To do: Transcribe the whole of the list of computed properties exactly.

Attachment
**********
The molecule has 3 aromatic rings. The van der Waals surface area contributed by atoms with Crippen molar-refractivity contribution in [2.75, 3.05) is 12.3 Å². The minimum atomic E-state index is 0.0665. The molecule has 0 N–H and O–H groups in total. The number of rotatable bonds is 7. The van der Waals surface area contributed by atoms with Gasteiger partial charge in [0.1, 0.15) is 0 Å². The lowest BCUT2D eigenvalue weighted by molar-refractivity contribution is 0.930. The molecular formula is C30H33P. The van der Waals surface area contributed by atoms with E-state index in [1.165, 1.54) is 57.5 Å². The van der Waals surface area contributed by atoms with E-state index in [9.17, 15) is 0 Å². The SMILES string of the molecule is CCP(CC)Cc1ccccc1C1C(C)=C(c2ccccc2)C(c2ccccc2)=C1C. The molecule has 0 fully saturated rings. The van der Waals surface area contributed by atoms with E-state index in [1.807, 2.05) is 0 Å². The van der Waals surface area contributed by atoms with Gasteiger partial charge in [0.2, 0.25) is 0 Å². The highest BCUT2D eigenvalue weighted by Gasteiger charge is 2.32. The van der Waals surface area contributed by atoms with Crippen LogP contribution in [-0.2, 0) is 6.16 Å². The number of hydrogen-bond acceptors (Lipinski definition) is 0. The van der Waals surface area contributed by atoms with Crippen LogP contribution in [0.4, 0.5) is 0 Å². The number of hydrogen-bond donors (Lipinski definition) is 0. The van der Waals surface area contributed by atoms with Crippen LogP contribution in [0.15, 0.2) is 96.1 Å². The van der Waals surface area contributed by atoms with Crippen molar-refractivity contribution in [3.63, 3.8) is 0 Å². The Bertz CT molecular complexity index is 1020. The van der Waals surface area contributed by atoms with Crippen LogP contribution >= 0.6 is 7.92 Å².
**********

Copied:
The molecule has 3 aromatic rings. The van der Waals surface area contributed by atoms with Crippen molar-refractivity contribution in [2.75, 3.05) is 12.3 Å². The minimum atomic E-state index is 0.0665. The molecule has 0 N–H and O–H groups in total. The number of rotatable bonds is 7. The van der Waals surface area contributed by atoms with Gasteiger partial charge in [0.1, 0.15) is 0 Å². The lowest BCUT2D eigenvalue weighted by molar-refractivity contribution is 0.930. The molecular formula is C30H33P. The van der Waals surface area contributed by atoms with E-state index in [1.165, 1.54) is 57.5 Å². The van der Waals surface area contributed by atoms with E-state index in [9.17, 15) is 0 Å². The SMILES string of the molecule is CCP(CC)Cc1ccccc1C1C(C)=C(c2ccccc2)C(c2ccccc2)=C1C. The molecule has 0 fully saturated rings. The van der Waals surface area contributed by atoms with E-state index in [1.807, 2.05) is 0 Å². The van der Waals surface area contributed by atoms with Gasteiger partial charge in [0.2, 0.25) is 0 Å². The highest BCUT2D eigenvalue weighted by Gasteiger charge is 2.32. The van der Waals surface area contributed by atoms with Crippen LogP contribution in [-0.2, 0) is 6.16 Å². The number of hydrogen-bond acceptors (Lipinski definition) is 0. The van der Waals surface area contributed by atoms with Crippen LogP contribution in [0.4, 0.5) is 0 Å². The number of hydrogen-bond donors (Lipinski definition) is 0. The van der Waals surface area contributed by atoms with Crippen LogP contribution in [0.15, 0.2) is 96.1 Å². The van der Waals surface area contributed by atoms with Crippen molar-refractivity contribution in [3.63, 3.8) is 0 Å². The Bertz CT molecular complexity index is 1020. The van der Waals surface area contributed by atoms with Crippen LogP contribution >= 0.6 is 7.92 Å².